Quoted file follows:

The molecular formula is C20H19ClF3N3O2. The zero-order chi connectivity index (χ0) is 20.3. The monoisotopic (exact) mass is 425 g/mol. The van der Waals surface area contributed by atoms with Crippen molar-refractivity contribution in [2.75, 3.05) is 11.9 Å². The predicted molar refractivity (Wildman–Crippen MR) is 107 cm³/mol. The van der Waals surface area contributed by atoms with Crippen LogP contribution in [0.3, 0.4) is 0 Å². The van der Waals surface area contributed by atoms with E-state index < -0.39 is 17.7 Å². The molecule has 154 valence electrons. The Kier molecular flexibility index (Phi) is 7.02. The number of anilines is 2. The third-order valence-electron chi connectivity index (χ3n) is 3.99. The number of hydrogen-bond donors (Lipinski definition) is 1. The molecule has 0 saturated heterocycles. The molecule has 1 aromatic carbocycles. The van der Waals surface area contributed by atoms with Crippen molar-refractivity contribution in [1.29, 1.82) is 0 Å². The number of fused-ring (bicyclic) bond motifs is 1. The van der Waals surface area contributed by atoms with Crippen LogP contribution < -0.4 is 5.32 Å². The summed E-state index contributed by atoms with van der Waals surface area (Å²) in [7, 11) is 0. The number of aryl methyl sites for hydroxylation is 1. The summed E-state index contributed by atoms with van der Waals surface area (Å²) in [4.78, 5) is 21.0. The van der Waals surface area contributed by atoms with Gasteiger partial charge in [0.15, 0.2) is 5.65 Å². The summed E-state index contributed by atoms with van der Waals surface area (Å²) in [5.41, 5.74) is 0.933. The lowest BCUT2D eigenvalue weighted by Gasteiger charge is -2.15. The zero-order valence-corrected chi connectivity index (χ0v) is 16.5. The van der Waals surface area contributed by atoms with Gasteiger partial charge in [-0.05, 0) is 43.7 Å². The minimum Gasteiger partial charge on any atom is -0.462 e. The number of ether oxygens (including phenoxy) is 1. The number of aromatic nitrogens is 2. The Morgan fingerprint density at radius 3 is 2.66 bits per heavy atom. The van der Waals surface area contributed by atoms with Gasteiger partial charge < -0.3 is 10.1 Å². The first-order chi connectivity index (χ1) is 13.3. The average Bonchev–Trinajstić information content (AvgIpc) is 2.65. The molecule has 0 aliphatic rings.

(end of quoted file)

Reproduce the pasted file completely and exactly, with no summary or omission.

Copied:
The molecular formula is C20H19ClF3N3O2. The zero-order chi connectivity index (χ0) is 20.3. The monoisotopic (exact) mass is 425 g/mol. The van der Waals surface area contributed by atoms with Crippen molar-refractivity contribution in [2.75, 3.05) is 11.9 Å². The predicted molar refractivity (Wildman–Crippen MR) is 107 cm³/mol. The van der Waals surface area contributed by atoms with Crippen LogP contribution in [0.3, 0.4) is 0 Å². The van der Waals surface area contributed by atoms with E-state index < -0.39 is 17.7 Å². The molecule has 154 valence electrons. The Kier molecular flexibility index (Phi) is 7.02. The number of anilines is 2. The third-order valence-electron chi connectivity index (χ3n) is 3.99. The number of hydrogen-bond donors (Lipinski definition) is 1. The molecule has 0 saturated heterocycles. The molecule has 1 aromatic carbocycles. The van der Waals surface area contributed by atoms with Crippen molar-refractivity contribution in [1.29, 1.82) is 0 Å². The number of fused-ring (bicyclic) bond motifs is 1. The van der Waals surface area contributed by atoms with Crippen LogP contribution < -0.4 is 5.32 Å². The summed E-state index contributed by atoms with van der Waals surface area (Å²) in [7, 11) is 0. The number of aryl methyl sites for hydroxylation is 1. The summed E-state index contributed by atoms with van der Waals surface area (Å²) in [4.78, 5) is 21.0. The van der Waals surface area contributed by atoms with Gasteiger partial charge in [0.15, 0.2) is 5.65 Å². The summed E-state index contributed by atoms with van der Waals surface area (Å²) in [5.41, 5.74) is 0.933. The lowest BCUT2D eigenvalue weighted by Gasteiger charge is -2.15. The zero-order valence-corrected chi connectivity index (χ0v) is 16.5. The van der Waals surface area contributed by atoms with Gasteiger partial charge in [-0.05, 0) is 43.7 Å². The minimum Gasteiger partial charge on any atom is -0.462 e. The number of ether oxygens (including phenoxy) is 1. The number of aromatic nitrogens is 2. The Morgan fingerprint density at radius 3 is 2.66 bits per heavy atom. The van der Waals surface area contributed by atoms with Gasteiger partial charge < -0.3 is 10.1 Å². The first-order chi connectivity index (χ1) is 13.3. The average Bonchev–Trinajstić information content (AvgIpc) is 2.65. The molecule has 0 aliphatic rings.